Wednesday, March 2, 2011

A Family That Sings Together

We have quite a musical family. That is true today and it was true in the past.

When I went to the funeral for my cousin (first cousin, once removed), Eva Jane, her children spoke about how much she loved singing and dancing. She loved it so much, in fact, that even though her memories were fading away, she could remember the hymns and sing them word for word, on pitch and in tune. Her father, Tom Smith, my grandfather Raymond's brother, sang with the Mormon Tabernacle Choir. The Smith brothers, of which my grandfather was one, often sang together for events in Springville, Utah, where they lived. Another brother, Claude, also sang with the Tabernacle Choir.

My grandfather, Raymond (or Ray to his family) loved singing as he worked in the house, or in the garden, or at his work,  just as Eva Jane did. Grandmother Vivian told how he loved to sing to her: "I Dream of Vivian with the Light Brown Hair." That was his version of "I Dream of Jeannie with the Light Brown Hair," a song written by Stephen Foster (c. 1854). She played the song for me on the piano and I learned to sing it as a girl. Grandma was always a bit concerned that the case of pneumonia (not his first) he developed after walking her home from a dance they had attended where he sang might have lead to the lung cancer he developed which took his life. "I was cold and he gave me his suit jacket so that I would be warm and then he got sick," she said. "He was overheated from the dance and the singing he had done."

Grandfather Ray also liked to sing "Winter Wonderland" to his Vivian. That song was not published until 1934 and my grandfather died in 1936 so he would not have had long to sing it to her. He was an Irish tenor and was in many musicals in Utah County. We have a photo of him with the cast from "HMS Pinafore" written by Gilbert and Sullivan as it was presented in Springville. We also have a photo of him posing with other members of the lyric choir of Huntington in Emery County. By then, he and my grandmother were living there.

Grandmother Smith was an accomplished pianist. In her teen-aged years she got a job playing piano for the silent movies. The pianists had to come up with their own script of music; it didn't travel around with the movie. If the scene was sad, she would have to play sad music and, if was happy, she would need to play upbeat music. She said she loved the job because she got to see all of the new movies. She also accompanied her sister Jessie, who loved to sing. Grandmother always said Jessie had such a beautiful voice that everyone wanted her to sing.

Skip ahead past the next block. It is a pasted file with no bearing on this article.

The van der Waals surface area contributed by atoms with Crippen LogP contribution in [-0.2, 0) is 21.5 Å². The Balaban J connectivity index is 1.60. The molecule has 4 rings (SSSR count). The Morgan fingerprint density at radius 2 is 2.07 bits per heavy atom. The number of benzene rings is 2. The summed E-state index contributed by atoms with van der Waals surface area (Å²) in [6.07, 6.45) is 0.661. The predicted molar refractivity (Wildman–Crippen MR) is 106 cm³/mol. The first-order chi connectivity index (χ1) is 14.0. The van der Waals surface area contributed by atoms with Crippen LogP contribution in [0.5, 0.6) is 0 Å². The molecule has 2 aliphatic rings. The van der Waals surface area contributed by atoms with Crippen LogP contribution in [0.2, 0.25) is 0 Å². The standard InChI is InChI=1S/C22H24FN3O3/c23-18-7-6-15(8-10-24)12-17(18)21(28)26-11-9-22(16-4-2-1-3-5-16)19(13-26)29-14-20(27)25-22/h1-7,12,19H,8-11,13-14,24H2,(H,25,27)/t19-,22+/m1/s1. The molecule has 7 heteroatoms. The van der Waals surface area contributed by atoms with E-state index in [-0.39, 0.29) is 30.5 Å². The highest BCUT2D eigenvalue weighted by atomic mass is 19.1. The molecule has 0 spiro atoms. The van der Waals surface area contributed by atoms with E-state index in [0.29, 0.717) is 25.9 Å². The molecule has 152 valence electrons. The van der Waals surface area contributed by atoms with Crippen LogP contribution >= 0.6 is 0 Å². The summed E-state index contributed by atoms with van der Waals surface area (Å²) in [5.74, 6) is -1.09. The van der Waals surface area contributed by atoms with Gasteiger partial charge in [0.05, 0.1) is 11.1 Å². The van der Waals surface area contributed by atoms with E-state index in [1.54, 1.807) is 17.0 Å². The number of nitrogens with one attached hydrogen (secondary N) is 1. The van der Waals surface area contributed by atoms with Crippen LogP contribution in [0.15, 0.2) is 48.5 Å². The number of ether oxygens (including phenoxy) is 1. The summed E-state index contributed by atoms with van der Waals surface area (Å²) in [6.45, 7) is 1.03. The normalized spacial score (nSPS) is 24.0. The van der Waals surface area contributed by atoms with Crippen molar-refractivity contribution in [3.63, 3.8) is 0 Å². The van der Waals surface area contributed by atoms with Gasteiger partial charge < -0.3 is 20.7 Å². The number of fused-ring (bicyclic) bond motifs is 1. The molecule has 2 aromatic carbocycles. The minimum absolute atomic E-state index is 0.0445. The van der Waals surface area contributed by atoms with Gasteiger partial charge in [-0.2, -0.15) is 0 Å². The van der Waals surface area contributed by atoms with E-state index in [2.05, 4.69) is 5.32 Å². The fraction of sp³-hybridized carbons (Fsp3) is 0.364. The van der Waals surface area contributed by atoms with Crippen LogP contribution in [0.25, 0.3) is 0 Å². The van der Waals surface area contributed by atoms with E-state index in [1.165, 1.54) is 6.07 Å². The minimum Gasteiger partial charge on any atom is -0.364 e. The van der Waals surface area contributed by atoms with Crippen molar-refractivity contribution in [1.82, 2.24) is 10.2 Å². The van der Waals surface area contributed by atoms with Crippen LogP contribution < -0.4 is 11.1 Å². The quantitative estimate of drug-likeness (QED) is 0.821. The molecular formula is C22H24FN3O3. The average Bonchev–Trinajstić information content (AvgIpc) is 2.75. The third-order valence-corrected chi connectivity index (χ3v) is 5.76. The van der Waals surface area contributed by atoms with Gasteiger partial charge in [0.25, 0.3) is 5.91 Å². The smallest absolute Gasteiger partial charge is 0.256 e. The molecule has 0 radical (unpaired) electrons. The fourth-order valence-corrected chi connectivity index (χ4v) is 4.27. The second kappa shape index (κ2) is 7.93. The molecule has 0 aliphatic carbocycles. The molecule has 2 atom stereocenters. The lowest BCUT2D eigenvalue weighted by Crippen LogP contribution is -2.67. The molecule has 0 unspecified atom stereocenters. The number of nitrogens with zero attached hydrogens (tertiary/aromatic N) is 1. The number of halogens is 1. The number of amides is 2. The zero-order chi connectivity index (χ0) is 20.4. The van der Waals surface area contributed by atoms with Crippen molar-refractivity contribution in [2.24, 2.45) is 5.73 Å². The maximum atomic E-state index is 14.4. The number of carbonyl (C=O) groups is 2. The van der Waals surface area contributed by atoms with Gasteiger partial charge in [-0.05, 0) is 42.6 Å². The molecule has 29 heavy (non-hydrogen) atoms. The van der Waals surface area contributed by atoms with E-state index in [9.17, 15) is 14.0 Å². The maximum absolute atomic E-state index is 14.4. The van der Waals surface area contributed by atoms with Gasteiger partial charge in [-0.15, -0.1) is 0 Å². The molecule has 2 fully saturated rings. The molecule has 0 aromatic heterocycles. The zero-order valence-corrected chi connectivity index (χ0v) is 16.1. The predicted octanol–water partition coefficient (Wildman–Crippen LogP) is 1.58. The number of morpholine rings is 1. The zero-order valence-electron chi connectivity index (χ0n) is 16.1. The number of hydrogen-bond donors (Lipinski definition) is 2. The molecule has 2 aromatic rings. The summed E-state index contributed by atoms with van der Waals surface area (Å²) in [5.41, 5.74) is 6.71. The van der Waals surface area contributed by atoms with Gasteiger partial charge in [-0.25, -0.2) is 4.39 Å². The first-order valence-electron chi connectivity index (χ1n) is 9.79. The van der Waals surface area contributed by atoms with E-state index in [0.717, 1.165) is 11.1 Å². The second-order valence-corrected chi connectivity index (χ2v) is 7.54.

Grandma's father, John Pritchett, was a pharmacist who built his business in Huntington. But he could also play the violin though much of the music he played was fiddle music. "I loved to hear him play "Turkey in the Straw,'" said Grandma. She said that he often played for dances and could play many types of music including waltzes. In that day, the dance to do in public was the waltz. In fact, the two-step was considered a bit risqué.

My Aunt Renee, my mother's sister, played the trumpet. She was very good. However, the thing I remember most about her musical talent was her ability to whistle. She could do many different bird calls and sounded, at times, like a flute and at others like a horn. It was truly remarkable. I tried to learn from her but I couldn't, and still can't, whistle at all. Aunt Renee could also play the harmonica. She tried to teach me to do that as well and, once again, I failed to learn

On the other side of the family, my grandfather also had a beautiful singing voice. In his early days he sang with and lead choirs. My father and mother were both singers. In fact, the night that my father met my mother, she sang in a quartet for the floor show. They sang, "Smoke Gets In Your Eyes." My father saw her at that dance, and told one of his friends, "That is the girl I am going to marry." He asked her to dance, swept her off her feet and, later, did marry her. I didn't ever hear them sing together, that I remember, but I can only imagine that it was beautiful. Even in his later years, Dad sounded like Bing Crosby. My mother was a second soprano and could also sing alto. Dad could also play the harmonica and loved to do so at camp outs. I know, first hand, that my father was a wonderful dancer.

I am not much of a singer. I was always terrified to sing in front of people unless I was singing with a choir or chorus. I did a fair amount of singing for others when I was a child and even took singing lessons. When I was little, I was not afraid but, when I became a teenager, I was horrified. When you try to sing when you are so frightened, your voice will not respond. It shakes and squeaks and you cannot, for all your trying, reach any of the high notes. I decided to write instead of sing.

 My husband, sang in the Danish LDS Choir when he was in Denmark. He sang a bit with church and college choirs after he returned home but he, like me, never sang a lot. He did play the trumpet but, over the years, he has not kept that up.

However, fortunately for me, my life has never been devoid of music. My children and grandchildren all have musical gifts. Many of them play the piano, many play other musical instruments and all of them can sing. Most of them, in fact, sing like angels. None of them are afraid to sing in public. They all have inherited the musical gene. So when it comes time for me to stand with a heavenly choir, after this life, I will just be able to keep my mouth shut and listen to my family singing around me.

If they are singing, I will be in Heaven.

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